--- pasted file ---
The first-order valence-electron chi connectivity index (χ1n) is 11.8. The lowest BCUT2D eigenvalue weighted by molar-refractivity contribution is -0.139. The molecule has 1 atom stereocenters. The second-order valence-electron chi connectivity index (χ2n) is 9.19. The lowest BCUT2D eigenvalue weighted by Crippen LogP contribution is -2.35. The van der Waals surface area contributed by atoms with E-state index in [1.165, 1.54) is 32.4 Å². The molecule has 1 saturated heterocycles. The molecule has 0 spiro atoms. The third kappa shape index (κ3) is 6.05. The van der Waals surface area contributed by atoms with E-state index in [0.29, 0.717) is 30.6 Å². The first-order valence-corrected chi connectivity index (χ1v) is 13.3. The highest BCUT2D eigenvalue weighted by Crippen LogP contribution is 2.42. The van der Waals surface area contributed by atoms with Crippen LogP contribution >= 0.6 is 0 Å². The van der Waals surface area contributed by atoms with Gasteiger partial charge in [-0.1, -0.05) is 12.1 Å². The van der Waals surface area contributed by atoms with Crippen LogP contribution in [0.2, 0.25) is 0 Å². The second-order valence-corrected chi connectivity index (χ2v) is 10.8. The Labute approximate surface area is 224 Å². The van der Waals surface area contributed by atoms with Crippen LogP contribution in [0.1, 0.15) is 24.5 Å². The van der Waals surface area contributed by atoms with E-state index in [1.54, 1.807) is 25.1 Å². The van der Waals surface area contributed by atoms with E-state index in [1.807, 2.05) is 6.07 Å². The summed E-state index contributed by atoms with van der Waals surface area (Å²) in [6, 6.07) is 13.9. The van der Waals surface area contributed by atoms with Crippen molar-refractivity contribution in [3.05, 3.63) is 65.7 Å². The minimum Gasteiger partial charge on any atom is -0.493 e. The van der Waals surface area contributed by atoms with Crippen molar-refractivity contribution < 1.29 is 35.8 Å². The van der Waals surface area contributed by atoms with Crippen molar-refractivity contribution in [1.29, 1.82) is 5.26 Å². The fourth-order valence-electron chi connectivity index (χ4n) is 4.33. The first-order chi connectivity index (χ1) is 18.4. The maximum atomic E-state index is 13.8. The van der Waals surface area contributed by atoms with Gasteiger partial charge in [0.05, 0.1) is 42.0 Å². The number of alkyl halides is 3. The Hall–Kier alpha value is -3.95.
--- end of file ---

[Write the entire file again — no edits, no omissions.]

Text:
The first-order valence-electron chi connectivity index (χ1n) is 11.8. The lowest BCUT2D eigenvalue weighted by molar-refractivity contribution is -0.139. The molecule has 1 atom stereocenters. The second-order valence-electron chi connectivity index (χ2n) is 9.19. The lowest BCUT2D eigenvalue weighted by Crippen LogP contribution is -2.35. The van der Waals surface area contributed by atoms with E-state index in [1.165, 1.54) is 32.4 Å². The molecule has 1 saturated heterocycles. The molecule has 0 spiro atoms. The third kappa shape index (κ3) is 6.05. The van der Waals surface area contributed by atoms with E-state index in [0.29, 0.717) is 30.6 Å². The first-order valence-corrected chi connectivity index (χ1v) is 13.3. The highest BCUT2D eigenvalue weighted by Crippen LogP contribution is 2.42. The van der Waals surface area contributed by atoms with Crippen LogP contribution >= 0.6 is 0 Å². The van der Waals surface area contributed by atoms with Gasteiger partial charge in [-0.1, -0.05) is 12.1 Å². The van der Waals surface area contributed by atoms with Crippen LogP contribution in [0.2, 0.25) is 0 Å². The second-order valence-corrected chi connectivity index (χ2v) is 10.8. The Labute approximate surface area is 224 Å². The van der Waals surface area contributed by atoms with Crippen LogP contribution in [0.1, 0.15) is 24.5 Å². The van der Waals surface area contributed by atoms with E-state index in [1.54, 1.807) is 25.1 Å². The van der Waals surface area contributed by atoms with E-state index in [1.807, 2.05) is 6.07 Å². The summed E-state index contributed by atoms with van der Waals surface area (Å²) in [6, 6.07) is 13.9. The van der Waals surface area contributed by atoms with Crippen molar-refractivity contribution in [3.05, 3.63) is 65.7 Å². The minimum Gasteiger partial charge on any atom is -0.493 e. The van der Waals surface area contributed by atoms with Crippen molar-refractivity contribution < 1.29 is 35.8 Å². The van der Waals surface area contributed by atoms with Crippen molar-refractivity contribution in [1.29, 1.82) is 5.26 Å². The fourth-order valence-electron chi connectivity index (χ4n) is 4.33. The first-order chi connectivity index (χ1) is 18.4. The maximum atomic E-state index is 13.8. The van der Waals surface area contributed by atoms with Gasteiger partial charge in [0.05, 0.1) is 42.0 Å². The number of alkyl halides is 3. The Hall–Kier alpha value is -3.95.